"From when the race started, I was about 45 seconds from the front of the group. So it was just strung out right from the start. You had the big teams and they wanted to drop the smaller countries to get rid of the danger. Also the course is technical and with the wet conditions that even makes it worse. We didn’t have to make any adjustments to the road bike for this race. They don’t really check your road bikes as much as they check your time trial bikes and that’s just the way the Union Cycliste Internationale is," he added.

Smith was not the only rider to pull out, as a result of choice, injury or mechanical failures. There were 140 riders that started Sunday’s race but only 12 ended up crossing the line with the others receiving Did Not Finish results.

Geraint Thomas of Wales won the gold medal in four hours, 13 minutes and five seconds while Jack Bauer of New Zealand grabbed the silver and Scott Thwaites of England took the bronze in a photo finish as both riders had identical times of 4:14:26.

Before the road race Smith had place 36th out of 60 riders in the 40km time trial with a mark of 58:49:64, well off the pace set by gold medalist England's Alex Dowsett with 47:41.78.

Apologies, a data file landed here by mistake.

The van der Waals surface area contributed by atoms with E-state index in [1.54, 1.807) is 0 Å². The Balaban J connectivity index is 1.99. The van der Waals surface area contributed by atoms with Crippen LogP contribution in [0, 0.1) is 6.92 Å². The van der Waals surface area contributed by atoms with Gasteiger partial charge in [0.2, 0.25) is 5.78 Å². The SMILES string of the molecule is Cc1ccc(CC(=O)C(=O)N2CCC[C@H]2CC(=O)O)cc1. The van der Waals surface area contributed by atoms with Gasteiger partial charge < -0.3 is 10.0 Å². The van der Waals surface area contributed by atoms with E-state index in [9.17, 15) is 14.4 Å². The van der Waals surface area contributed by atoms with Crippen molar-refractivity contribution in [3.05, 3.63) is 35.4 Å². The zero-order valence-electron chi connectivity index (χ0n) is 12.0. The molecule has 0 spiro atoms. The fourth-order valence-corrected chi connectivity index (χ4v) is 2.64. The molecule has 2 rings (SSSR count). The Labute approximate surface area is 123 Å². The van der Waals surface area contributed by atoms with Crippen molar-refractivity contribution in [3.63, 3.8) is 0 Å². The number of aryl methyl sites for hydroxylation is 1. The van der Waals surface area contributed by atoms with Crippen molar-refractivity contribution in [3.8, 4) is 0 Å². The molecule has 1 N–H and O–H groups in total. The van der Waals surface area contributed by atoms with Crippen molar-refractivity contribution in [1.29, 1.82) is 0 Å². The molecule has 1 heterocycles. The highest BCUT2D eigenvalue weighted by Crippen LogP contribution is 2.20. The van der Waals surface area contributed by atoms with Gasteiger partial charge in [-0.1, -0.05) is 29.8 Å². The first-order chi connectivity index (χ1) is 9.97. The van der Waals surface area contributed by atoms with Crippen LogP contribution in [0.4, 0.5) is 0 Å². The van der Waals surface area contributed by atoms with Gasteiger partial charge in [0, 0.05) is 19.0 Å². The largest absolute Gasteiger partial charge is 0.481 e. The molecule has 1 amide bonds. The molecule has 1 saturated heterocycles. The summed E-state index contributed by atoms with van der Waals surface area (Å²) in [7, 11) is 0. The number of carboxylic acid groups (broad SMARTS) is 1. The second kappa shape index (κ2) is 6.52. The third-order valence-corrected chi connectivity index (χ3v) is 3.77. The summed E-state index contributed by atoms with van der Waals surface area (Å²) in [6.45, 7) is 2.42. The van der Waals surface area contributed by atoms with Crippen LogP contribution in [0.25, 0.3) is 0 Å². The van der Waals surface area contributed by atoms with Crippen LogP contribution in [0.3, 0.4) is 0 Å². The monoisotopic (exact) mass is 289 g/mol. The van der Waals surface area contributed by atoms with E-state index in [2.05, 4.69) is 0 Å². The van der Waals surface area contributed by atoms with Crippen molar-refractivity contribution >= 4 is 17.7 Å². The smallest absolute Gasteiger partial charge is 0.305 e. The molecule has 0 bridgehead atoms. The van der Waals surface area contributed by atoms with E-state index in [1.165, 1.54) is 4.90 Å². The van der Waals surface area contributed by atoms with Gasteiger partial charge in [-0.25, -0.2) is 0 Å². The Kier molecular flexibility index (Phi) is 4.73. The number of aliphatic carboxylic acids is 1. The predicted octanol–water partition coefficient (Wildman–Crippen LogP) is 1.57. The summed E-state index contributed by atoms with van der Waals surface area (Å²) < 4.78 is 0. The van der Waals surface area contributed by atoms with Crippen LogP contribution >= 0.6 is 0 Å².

Despite his decision not to complete the road race in the rain he was not overly disappointed by his Games.

“I think it turned out well. Like I told you after the time trial, I came here with two expectations. One was a personal record in the time trial and the other was to finish the road race. You know, we all come into different events with goals, not to say we’re going to achieve them because there are a lot of variables on that day.

“The race had just started and I think it was like 130 that started. You had big teams like Canada that had already dropped out of the race. So, at the end of the day, you’d be lucky if 40 participants finish," he added.